Introductions to SFF

At Lexicon, I had volunteered to be on a panel discussing “Introductions to SFF: Want to introduce a friend—or a child—to the genres you love, but don’t know how to ease them in?” Our panel was on at the same time as another event with more drawing power, so instead of a directed panel, we circled the chairs and had a free-form discussion with the small group attending. The conference is over, but I’ve found myself still thinking about some of the questions raised before and during the discussion.

The books I remember from my childhood were nearly all speculative fiction*, mostly fantasy, in some form or another: Dr Seuss, Edward Eager, Lewis Carroll, C S Lewis (the Narnia books), L Frank Baum (the Oz books), Hugh Lofting (Dr Doolittle), and fairy tales of all sorts. I did read plenty of other, non-SFF books along the way, but, with a few exceptions, they didn’t leave as strong an impression.

And then, as a teen, there were Robert Heinlein, J R R Tolkien, Arthur C Clarke, Larry Niven…

I’ll never claim to be an expert on mainstream or literary fiction, but, except for straight crime fiction, it seems as if I trip over speculative or fantastical elements in just about every other book I pick up, from clones (David Mitchell’s Cloud Atlas) and time travellers (Diana Gabaldon’s Outlander saga) to virulent viruses (Dan Brown’s Inferno) and ghosts (Jodi Picoult’s Plain Truth). And it’s hard to turn on the TV or go to the movies without encountering werewolves, vampires, superheroes, or norse gods.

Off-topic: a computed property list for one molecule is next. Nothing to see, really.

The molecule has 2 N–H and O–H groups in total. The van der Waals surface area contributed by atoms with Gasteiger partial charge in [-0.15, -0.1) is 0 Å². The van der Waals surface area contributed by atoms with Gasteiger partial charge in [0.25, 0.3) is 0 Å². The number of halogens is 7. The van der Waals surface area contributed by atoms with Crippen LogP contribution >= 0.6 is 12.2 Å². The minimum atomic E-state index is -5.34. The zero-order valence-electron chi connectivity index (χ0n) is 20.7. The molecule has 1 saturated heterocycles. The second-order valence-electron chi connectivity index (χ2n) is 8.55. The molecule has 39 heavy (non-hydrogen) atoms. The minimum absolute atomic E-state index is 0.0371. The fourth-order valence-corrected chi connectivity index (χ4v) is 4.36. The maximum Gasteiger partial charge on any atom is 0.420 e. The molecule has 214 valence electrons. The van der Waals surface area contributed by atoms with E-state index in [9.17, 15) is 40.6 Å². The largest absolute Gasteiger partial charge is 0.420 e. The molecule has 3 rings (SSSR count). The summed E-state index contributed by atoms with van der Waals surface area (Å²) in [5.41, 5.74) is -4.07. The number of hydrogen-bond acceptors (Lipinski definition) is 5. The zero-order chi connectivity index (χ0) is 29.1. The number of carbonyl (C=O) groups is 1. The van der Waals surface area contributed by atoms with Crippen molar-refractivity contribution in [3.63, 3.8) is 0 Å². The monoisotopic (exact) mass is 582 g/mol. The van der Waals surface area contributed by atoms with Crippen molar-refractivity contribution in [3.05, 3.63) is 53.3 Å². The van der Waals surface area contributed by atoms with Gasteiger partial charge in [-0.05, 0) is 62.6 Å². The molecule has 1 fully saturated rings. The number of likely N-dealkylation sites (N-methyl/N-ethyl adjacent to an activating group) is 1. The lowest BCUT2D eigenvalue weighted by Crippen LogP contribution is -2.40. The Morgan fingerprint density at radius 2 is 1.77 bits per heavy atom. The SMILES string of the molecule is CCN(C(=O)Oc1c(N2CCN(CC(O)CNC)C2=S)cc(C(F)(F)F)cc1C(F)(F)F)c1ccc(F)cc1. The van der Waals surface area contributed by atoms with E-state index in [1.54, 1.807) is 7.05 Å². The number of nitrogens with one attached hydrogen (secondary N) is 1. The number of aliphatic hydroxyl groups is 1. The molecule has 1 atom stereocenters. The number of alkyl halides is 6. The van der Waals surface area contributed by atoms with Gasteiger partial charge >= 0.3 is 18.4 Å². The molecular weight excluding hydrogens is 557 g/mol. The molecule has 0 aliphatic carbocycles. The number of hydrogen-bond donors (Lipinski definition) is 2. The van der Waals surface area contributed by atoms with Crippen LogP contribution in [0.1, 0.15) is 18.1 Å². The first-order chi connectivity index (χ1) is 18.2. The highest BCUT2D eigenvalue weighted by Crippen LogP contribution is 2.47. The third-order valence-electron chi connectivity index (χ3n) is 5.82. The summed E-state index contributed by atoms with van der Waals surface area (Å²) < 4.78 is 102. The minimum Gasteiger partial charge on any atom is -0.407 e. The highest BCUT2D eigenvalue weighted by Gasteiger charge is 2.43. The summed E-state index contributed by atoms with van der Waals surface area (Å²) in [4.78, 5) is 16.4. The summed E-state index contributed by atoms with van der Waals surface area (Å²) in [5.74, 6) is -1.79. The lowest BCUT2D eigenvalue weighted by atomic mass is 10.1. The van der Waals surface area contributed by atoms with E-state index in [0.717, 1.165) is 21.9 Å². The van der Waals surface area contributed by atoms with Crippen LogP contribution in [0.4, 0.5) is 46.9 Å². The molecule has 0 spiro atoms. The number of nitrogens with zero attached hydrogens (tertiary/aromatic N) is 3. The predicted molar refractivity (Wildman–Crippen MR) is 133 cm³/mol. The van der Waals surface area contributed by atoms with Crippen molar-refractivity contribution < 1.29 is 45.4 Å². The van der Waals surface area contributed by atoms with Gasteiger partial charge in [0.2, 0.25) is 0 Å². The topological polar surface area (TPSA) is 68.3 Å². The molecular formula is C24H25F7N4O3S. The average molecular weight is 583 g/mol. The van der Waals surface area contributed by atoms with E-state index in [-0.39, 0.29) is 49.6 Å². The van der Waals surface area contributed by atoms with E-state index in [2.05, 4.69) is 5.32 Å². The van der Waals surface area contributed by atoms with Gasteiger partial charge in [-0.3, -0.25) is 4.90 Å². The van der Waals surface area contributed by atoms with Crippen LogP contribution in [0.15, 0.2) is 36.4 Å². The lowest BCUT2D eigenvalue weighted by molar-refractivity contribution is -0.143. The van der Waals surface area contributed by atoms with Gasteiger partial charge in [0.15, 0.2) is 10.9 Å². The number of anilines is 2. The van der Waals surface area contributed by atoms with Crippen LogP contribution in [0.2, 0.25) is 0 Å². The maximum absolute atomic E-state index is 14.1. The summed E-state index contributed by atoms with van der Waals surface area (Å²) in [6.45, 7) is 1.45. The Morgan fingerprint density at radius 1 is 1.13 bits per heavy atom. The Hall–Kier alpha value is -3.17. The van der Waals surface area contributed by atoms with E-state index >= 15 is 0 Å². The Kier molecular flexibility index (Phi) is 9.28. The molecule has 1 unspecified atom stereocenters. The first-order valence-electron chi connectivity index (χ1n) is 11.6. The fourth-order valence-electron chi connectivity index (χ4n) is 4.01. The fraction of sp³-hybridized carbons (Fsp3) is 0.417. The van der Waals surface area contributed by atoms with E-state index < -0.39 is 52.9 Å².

So the question is, why would any adult need an introduction to speculative fiction at all? What makes us turn away from the fantastic?

Tastes vary, of course. Dragons on book covers make me yawn, and I can’t take back-to-back readings of yet more books with detailed maps of new and soon-to-be-forgotten worlds. Fashion in publishing also plays a part. If a reader doesn’t appreciate modern dystopias or grimdark tales set in medieval-style worlds, then yes, they could get the mistaken impression that’s all there is, and be driven away from fantasy. But speculative fiction covers such a wide range of styles and subject matter that—if you can find your way to them—there’s something for nearly everyone.

But I suspect there are readers who have been driven away for other reasons. Some of it is the long-standing tension between “literary” and “genre” fiction, as if a book that fits into a specific genre it can’t be good. Speculative fiction includes such a wide range of talents—some bad, some very good—that tarring them all with the same brush is blatant snobbery. Nor are the boundaries between literary and genre at all well-defined. (Take A Midsummer Night’s Dream and The Tempest for example. Clearly fantasy.)

And then, too, there’s the nonsense we’ve soaked up from well-intentioned but misguided parents and teachers, that escapism is something we should be ashamed of indulging in, and should grow out of. This wonderful speech by Neil Gaiman says, far more eloquently than I ever could hope to, that escapism is necessary, and we have an obligation to daydream.

So I’ll end this the same way Gaiman ended his speech, with a quote from Albert Einstein: “If you want your children to be intelligent, read them fairy tales. If you want them to be very intelligent, read them more fairy tales.”

* Speculative fiction: an umbrella term covering hard and soft science fiction, fantasy, horror, and more blends and sub-genres than I can keep up with.

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